What Seeds May Lie in Dreams: An Interview

In this interview, I talked with Sandra R. Campbell, author of The Butterfly Harvest and Dark Migration, about her just-released novel, The Dead Days Journal. Prepare to enter a radically-upended world… (Excerpt included at the end)

How would you describe The Dead Days Journal

The Dead Days is tragic tale of fear, family and love: a story about facing your fears and believing in yourself. Leo Marrok and her father Vincent are forced to face their worst fears, and the choices they make will either increase their chances of survival or destroy them completely. This story shows how family bonds can be twisted and torn, that blood is not always thicker than water, and how the people you love and trust the most are often the ones who will destroy you. There is also a love story intertwined in all the chaos that demonstrates how your initial perception of someone can be changed by their actions. Outside appearances are not a representation of what is in someone’s heart. The old adage: never judge a book by its cover, applies to the relationship developing between Leo and the creature she calls Halloween.

Judging a book by its cover can be dangerous, for sure. It sounds like you’re tackling some darker themes. Did you initially know this was the direction you were going to take the story, or is it something that evolved from the characters?  

Vincent Marrok was always meant to be a dark character. A man without limitations is dangerous. Not to mention, a man who suffered a lifetime of animosity and excommunication due to his albinism. Add in a lawless world, where the only rules that apply are the rules he makes. At some point, he’s going to cross the line between what’s truly moral and what he believes to be right. Lucky for me the characters were all onboard and helped in creating a story that explores the darkest side of humanity. 

I’m going to ask you a question that I know authors tend to laugh about, but because readers often ask it, it means there is general interest in gaining an understanding. So, here goes: where do you get your ideas? 

I’m not laughing, but your readers may laugh at my answer. As cliché as it sounds, I had a dream. A family is trapped in a house with their enemies breaking down the doors. The father orders his daughter to flee the house. But her only escape is to jump off a cliff to her death. Just as she’s about to leap, she is rescued by her pursuer. This scenario is a far cry from the current story, but the dream planted the first seed. If a dream sticks with me until morning, I use it. The subconscious mind is a powerful tool for a writer.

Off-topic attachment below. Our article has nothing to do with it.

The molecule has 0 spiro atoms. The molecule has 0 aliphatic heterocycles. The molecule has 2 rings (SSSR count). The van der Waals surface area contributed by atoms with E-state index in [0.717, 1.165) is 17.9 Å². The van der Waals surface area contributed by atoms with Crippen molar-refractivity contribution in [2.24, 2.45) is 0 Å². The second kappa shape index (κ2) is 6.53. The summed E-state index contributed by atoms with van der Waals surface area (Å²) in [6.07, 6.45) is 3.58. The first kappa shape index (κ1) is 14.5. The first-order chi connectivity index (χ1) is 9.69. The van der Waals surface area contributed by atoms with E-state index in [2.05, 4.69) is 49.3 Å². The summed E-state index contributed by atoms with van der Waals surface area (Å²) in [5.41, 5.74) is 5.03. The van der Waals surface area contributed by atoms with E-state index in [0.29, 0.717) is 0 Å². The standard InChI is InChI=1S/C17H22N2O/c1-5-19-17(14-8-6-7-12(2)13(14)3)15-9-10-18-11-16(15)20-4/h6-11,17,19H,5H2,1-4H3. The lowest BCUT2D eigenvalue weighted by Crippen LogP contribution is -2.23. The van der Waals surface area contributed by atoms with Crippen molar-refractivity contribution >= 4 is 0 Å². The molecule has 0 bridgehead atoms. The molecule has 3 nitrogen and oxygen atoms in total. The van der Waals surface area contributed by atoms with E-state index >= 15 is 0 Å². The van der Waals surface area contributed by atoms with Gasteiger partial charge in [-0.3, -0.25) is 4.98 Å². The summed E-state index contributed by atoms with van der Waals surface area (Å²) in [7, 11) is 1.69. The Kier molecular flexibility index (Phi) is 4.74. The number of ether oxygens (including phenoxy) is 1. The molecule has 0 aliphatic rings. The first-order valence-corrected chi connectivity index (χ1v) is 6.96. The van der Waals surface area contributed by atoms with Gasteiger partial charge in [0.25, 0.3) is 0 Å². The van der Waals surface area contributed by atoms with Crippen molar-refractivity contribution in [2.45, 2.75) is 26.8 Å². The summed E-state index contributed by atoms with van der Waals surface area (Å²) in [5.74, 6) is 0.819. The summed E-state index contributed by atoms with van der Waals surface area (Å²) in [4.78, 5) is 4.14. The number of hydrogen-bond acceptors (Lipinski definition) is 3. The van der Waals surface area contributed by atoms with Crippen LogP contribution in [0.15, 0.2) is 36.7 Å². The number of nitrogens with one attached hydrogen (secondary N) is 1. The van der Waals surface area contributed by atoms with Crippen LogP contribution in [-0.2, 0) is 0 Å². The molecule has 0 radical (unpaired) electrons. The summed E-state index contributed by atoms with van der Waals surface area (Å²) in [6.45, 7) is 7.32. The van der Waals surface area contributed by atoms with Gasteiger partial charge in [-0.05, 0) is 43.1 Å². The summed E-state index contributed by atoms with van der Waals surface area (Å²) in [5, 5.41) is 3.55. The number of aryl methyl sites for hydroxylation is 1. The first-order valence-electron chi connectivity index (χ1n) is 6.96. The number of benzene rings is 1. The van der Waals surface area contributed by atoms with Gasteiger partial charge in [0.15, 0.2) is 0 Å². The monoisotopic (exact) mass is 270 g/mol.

Do you have plans for continuing this story? 

Yes, I listed this book as Volume 1, so readers know there is a sequel coming. Book 2 will be the final resolution of The Dead Days Journal.

 sandra9 (1) The Dead Days Journal is available now. To learn more, visit Sandra R. Campbell at http://www.sandrarcampbell.com/. Here’s a special excerpt for your reading pleasure: 

I’m alive, but I should be dead. I’m moving but not walking… Someone’s carrying me.

The sounds of the forest were all around me, except there wasn’t a single footstep rustling the forest floor. I only sensed the movement through the person who held me—superior strength and superior grace. I felt his powerful strides advancing as he clutched me to his solid chest, the strong arms that cradled my damaged body.

Can the dead dream? No.

There was no way of knowing how long I’d been unconscious. My memories were slow, spotty, coming back in short blasts of terror that started with the recollection of my father’s demands for a grandchild. I remembered running away, being attacked by a man in a mask, and waking up on the ground alone, the hungry beast dropping out of the tree.